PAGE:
Perseverance pays: South Laurel grad Jace Bowling shows a fighting spirit through adversity
Bowling played basketball at South Laurel.
LONDON, Ky. (WYMT) - Jace Bowling took advantage of his opportunity on South Laurel’s senior night when he got his first start.
”Every game like any time I go in, they’re always like, ‘You better hit a three,‘” Bowling said. “I just got an open look and I shot it and it went in.”
“It was crazy. He did it in the beginning of the season too,” Brett Norvell said, a fellow senior basketball player at South Laurel. “I was very happy for him, it was a very special moment.”
But that moment, and the excitement around it, was just a culmination of who Jace is and what he’s overcome.
Bowling came to the United States at a young age.
“I adopted Jace from Wuhang, China when he was five years old, he was in an orphanage,” Ed Bowling said, Jace’s father.
He already had his own challenge before he even reached school age.
“Post - I don’t even pay attention to it. I don’t even know what it’s called. Like post formal disorder, something like that,” Jace Bowling said.
The specific term is Proximal Femoral Focal Deficiency (PFFD), which can lead to a deformed hip and shortened leg. In Jace’s case, it led to him getting a prosthetic leg.
“I had a prosthetic I could bend since I was five or six,” Jace explained. “And then they kept getting taller and taller and I just kept getting a new one.”
However, Jace doesn’t let any of that affect him.
“I was trying to help him out and do stuff and I remember that today, his first comment to me was, ‘Coach, don’t treat me any different. Just treat me like you would any other kid, any other player,” South Laurel Boys Basketball Coach Jeff Davis said. “And that was 5th grade maybe. And I respected that.”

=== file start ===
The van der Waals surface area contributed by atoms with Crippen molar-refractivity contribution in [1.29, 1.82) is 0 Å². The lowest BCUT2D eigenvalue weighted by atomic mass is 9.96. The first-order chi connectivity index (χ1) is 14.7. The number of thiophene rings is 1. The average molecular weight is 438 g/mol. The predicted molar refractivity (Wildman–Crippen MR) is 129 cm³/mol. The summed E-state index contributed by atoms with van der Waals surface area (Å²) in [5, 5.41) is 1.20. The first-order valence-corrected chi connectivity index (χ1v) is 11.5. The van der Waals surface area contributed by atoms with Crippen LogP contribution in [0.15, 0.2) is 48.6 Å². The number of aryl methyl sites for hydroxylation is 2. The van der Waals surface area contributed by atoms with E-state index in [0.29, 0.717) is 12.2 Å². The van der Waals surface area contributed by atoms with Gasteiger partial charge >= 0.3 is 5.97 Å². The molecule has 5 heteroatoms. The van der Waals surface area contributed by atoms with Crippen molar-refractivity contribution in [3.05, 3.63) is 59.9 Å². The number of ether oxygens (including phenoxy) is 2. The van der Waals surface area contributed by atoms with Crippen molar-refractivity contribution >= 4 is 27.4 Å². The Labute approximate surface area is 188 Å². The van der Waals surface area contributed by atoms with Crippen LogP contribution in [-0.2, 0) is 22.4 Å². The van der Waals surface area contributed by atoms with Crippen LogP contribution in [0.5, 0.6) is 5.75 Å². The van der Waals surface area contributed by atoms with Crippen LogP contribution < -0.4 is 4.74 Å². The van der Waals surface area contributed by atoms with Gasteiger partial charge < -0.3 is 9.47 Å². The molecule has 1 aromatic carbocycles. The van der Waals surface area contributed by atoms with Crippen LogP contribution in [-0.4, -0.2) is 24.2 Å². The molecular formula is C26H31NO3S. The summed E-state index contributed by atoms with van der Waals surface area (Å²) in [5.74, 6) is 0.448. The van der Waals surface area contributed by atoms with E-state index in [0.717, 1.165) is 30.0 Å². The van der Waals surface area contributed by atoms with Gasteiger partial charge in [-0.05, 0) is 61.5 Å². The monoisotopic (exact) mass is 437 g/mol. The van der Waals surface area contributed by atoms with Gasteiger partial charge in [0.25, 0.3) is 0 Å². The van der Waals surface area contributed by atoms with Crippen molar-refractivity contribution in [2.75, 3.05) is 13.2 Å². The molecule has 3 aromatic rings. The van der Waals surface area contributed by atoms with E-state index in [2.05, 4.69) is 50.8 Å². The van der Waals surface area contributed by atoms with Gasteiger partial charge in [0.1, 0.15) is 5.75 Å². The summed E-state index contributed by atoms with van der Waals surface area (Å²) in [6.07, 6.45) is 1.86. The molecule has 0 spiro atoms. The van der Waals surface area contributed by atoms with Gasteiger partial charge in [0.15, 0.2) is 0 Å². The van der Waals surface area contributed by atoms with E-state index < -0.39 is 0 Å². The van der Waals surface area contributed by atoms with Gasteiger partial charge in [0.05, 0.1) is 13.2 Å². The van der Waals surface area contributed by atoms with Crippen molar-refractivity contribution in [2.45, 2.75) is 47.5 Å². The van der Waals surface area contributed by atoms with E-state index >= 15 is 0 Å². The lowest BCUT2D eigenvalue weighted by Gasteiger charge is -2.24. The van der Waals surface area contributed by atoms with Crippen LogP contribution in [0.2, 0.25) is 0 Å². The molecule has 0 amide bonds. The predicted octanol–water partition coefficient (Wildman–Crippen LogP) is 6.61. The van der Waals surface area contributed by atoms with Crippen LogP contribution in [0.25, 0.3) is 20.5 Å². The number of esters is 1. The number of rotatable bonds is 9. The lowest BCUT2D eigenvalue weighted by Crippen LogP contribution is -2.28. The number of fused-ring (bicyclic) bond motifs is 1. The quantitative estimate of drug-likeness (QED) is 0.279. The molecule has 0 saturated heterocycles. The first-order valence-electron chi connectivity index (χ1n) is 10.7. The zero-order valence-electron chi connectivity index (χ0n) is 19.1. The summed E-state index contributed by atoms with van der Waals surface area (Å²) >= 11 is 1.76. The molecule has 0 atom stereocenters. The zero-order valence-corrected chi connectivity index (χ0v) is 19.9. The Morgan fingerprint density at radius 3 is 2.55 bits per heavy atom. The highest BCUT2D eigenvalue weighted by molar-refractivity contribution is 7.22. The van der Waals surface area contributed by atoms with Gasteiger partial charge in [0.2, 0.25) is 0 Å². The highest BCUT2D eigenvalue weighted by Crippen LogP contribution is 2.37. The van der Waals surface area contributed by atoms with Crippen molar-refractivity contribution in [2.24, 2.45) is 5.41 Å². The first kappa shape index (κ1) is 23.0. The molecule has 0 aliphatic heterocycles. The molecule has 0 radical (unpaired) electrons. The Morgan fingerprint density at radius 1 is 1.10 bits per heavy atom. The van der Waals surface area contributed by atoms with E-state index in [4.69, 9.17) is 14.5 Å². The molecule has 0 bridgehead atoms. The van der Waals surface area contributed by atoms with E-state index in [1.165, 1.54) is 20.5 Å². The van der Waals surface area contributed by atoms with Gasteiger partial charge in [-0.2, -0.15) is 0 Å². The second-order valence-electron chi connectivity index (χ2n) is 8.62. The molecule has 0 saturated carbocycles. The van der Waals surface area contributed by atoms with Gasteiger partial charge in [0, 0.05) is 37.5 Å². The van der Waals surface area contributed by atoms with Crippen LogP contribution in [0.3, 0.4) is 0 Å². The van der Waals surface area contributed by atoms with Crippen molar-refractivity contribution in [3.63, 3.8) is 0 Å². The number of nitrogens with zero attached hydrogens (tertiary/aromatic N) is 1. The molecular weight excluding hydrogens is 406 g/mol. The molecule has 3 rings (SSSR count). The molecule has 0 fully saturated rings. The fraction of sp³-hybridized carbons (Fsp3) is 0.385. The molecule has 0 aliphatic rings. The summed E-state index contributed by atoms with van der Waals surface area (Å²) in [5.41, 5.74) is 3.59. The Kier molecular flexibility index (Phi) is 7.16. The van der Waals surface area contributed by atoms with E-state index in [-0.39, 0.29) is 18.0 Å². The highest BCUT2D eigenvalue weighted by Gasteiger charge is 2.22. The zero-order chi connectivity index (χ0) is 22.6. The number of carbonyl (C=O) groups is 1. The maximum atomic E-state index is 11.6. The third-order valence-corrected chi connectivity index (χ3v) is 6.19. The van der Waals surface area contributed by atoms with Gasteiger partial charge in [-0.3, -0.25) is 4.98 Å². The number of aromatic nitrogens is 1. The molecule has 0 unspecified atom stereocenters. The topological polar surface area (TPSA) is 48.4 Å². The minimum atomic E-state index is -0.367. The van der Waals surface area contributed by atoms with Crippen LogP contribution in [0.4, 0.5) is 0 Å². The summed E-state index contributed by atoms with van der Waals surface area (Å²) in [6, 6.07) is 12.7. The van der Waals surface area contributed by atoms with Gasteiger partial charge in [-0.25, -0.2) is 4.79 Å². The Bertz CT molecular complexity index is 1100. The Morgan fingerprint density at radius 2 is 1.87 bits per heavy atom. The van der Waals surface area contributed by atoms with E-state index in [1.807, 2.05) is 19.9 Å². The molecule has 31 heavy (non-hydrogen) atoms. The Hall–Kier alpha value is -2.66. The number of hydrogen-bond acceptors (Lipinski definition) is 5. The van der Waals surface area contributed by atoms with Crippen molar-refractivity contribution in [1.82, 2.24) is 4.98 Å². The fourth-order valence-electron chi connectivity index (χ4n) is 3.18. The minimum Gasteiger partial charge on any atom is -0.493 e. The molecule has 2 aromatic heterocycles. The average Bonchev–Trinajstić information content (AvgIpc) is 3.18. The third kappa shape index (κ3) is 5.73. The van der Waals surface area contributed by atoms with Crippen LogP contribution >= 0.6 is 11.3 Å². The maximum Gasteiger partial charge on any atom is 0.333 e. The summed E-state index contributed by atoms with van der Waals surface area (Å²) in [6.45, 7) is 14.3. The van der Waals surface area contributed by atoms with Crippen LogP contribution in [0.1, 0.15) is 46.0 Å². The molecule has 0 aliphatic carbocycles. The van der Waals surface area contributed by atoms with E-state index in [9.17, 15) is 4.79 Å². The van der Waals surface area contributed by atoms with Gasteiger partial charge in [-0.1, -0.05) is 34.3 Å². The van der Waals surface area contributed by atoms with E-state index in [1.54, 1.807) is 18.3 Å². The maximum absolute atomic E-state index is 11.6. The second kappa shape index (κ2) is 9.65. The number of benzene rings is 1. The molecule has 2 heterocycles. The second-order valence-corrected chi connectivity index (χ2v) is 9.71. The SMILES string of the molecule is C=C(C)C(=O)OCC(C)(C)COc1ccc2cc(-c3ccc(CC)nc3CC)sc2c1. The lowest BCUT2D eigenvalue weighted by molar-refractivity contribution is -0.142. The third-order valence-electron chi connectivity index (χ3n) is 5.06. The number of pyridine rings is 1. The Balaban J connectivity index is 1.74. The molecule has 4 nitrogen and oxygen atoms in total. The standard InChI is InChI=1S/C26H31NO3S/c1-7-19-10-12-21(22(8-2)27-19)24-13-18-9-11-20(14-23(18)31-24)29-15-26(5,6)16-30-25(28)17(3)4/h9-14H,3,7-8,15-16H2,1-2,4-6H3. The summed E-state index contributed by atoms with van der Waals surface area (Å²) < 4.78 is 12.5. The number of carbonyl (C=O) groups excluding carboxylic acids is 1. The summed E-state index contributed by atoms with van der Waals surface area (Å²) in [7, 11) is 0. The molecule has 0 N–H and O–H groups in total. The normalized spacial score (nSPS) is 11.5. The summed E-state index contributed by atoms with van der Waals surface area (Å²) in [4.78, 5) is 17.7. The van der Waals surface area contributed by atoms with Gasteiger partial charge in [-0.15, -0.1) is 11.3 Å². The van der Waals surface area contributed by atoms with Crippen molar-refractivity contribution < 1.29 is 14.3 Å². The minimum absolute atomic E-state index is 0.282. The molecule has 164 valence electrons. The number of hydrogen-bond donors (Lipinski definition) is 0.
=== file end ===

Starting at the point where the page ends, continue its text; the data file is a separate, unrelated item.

And from an early age, the kids around him didn’t let it affect them either.
“So they will ask him what happened and they want to touch his prosthetic leg, and then they’re done with it and they just treat him like normal,” Ed Bowling said.
That led to Jace Bowling becoming just another student and one of the guys in the locker room.
“I mean nobody really treated me different,” Jace said.
“Yeah he’s just like one of us, but there’s stuff he can’t do but he’s no different from any of us,” Norvell added.
More than that, Bowling became an inspiration, not letting any of his shortcomings hold him back. It was a testament to his father who from the beginning, wouldn’t treat him any differently.
“When you have some guys who don’t wanna be at practice or are nicked up or not feeling good, they can always look down the line and say wait a minute. Really, I’m feeling this way and this guy over here is hurting more than me, and he’s doing it,” Davis said.
“It gives like a spotlight kinda to just show like other people that you can do things you want when you put your mind to it. I just use it as that,” Jace added.
Bowling was named the Bluegrass Orthopedics Male Champion and the 2019 Trispys Boys Inspirational Award. He will attend EKU in the fall.